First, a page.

• Unexpected Delays

    deʃhipu06/23/2020 at 13:31 0 comments

  • Version 1.2

    deʃhipu06/14/2020 at 21:42 0 comments

    The PCBs for version 1.2 arrived from @oshpark now, and even though the version 1.3 will arrive tomorrow, I decided to assemble and test it. I used the nice clear soldermask on black FR4 option for the first time, and it does look pretty nice.

    The fix was simple enough, and now the SPI pins are correct and working. The next version will get rid of the micro-USB socket, and use a PCB socket for USB-C — we will see tomorrow how well that works.

  • Version 1.3 and USB Type-C

    deʃhipu06/03/2020 at 16:09 0 comments

    I'm still waiting for the PCB for the fixed version 1.2 from @oshpark, but in the meanwhile I had some ideas, both for improving the design, and for more use cases for this little board.

    The biggest part, apart from the microcontroller itself, and the only part I couldn't find in the @JLCPCB's parts library, is the USB socket. It sticks out of the PCB, it requires special handling, and it's the weakest spot from the mechanical point of view. It can also vary wildly in price, adding uncertainty to the pricing. So what are the alternatives?

    I remembered the experiments of @juan jesus with his PCB-based USB socket for his #Business Card Gamepad, and the tiny development boards sold by @bobricius that were inspired with it, and I had two realizations. First, I can do the PCB USB Type-C socket easily, especially since I already use the 0.6mm thick PCB.

    Second realization is about another use case for this. My main use case so far has been for personal use, because I need a board that breaks out all the pins of the QFN32 version of the SAMD21 chip, so that I can experiment with which pins can be used for what purposes in my projects. Plus I wanted something I could leave in finished projects without too much regret, and without coming back to them later to scavenge them for parts. Both those goals should be served well with the version 1.2, which breaks out three additional pins (AREF, A6 and D14), and only leaves one pin unused, but connected to a via, so I can still access it if I must (and it's a boring, GPIO-only pin). But now I have one more use case, that the new, flatter design should accommodate nicely: a business card.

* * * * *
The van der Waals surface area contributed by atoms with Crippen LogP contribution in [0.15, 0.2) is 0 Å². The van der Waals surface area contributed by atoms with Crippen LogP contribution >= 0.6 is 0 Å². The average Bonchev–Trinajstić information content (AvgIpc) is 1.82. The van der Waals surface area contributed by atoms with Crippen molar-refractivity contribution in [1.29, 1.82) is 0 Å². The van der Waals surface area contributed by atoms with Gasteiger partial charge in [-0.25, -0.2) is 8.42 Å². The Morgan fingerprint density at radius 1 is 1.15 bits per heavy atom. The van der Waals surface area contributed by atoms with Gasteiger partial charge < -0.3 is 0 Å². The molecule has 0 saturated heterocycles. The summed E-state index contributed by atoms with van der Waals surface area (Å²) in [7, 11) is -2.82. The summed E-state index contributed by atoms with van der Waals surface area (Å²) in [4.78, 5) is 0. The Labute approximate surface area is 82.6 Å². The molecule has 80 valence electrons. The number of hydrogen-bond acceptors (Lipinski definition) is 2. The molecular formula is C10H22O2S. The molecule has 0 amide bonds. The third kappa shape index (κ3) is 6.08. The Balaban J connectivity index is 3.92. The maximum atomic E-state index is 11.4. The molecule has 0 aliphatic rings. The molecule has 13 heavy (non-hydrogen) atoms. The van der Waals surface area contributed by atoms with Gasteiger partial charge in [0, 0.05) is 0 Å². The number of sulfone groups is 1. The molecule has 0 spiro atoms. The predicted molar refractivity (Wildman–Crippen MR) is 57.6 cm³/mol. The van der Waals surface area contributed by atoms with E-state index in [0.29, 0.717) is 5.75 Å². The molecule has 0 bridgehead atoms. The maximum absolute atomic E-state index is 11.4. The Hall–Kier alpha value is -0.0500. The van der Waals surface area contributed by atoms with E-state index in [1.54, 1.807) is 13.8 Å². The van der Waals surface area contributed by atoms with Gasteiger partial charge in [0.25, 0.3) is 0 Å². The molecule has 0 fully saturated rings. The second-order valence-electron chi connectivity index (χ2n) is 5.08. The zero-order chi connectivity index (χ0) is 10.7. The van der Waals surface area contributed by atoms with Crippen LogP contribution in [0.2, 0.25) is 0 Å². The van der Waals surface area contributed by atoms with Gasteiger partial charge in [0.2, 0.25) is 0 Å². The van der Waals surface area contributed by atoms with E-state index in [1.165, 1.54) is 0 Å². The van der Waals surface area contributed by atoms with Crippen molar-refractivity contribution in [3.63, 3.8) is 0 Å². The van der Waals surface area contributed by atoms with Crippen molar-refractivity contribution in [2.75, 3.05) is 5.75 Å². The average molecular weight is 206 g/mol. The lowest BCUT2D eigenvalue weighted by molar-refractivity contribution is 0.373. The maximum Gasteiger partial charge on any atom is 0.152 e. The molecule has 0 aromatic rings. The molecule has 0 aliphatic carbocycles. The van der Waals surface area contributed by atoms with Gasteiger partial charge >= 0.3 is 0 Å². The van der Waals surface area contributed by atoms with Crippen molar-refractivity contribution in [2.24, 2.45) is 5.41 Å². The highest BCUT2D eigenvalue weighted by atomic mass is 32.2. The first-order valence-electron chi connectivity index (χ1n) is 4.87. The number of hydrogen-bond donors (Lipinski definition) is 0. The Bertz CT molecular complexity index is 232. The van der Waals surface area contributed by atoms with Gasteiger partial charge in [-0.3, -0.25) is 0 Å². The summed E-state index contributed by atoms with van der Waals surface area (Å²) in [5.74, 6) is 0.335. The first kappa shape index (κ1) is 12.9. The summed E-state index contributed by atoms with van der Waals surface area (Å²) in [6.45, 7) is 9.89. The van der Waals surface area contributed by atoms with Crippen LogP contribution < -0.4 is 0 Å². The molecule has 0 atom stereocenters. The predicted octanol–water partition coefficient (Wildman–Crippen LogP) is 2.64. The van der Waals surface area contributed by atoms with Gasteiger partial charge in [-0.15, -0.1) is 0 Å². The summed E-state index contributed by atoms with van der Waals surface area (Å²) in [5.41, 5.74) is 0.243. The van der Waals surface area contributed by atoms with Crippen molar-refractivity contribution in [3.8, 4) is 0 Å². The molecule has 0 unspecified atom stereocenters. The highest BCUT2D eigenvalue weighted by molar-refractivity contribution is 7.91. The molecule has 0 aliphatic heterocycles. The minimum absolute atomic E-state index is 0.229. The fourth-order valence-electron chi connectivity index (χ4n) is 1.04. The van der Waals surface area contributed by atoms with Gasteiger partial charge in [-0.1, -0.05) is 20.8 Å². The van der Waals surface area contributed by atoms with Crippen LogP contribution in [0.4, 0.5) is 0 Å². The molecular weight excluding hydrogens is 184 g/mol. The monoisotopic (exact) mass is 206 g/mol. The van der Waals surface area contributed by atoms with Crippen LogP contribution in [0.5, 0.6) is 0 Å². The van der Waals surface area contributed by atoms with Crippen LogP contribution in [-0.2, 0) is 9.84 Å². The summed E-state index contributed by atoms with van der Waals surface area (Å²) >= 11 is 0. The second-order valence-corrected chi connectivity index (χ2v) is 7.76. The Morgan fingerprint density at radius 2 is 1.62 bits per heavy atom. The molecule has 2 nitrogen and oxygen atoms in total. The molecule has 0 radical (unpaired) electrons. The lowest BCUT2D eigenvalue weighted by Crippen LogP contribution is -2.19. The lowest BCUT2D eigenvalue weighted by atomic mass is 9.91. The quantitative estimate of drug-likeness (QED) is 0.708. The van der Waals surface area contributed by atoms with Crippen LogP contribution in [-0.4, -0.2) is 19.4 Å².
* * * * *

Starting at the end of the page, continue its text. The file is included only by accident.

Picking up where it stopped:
You see, with the whole back of the board free (and the holes plugged), I can put all my contact details on it. And then I can give those boards out to people who are interested in trying CircuitPython. I connected that last, usused, pin to a LED, so that the board can has something visible going on for it. I will probably write some kind of blinking program, that also uses the touch on analog pins for something (and maybe also the internal temperature sensor), so that the board is not boring with just power connected to it. And I can put a VCARD file with my contact details on its disk as well. And maybe some kind of text file with a CircuitPython primer and some links to the resources.

    I could also imagine a branded version of this board being a great giveaway on conferences and such.

  • Bootloader, Firmware and Version 1.2

    deʃhipu05/27/2020 at 00:05 0 comments

    The bootloader has been added to the Adafruit's fork, so now you can compile it yourself:

    Also, the board definition for CircuitPython has been added here: — that assumes the correct SCK and MOSI pins, after swapping them.

    I ordered the corrected version 1.2 from OSHPark, and it's also available for order here: — it's probably not the most price-efficient way to get it, if you panelize it and order from one of the cheap PCB fabs, you could get it really cheap, but with a really long wait.

    I even checked that JLCPCB has all the parts (except for the USB socket) in their library, so you could in theory get them to assemble it — except I have no idea how to convert Fritzing's pick-and-place file to one of the formats they require.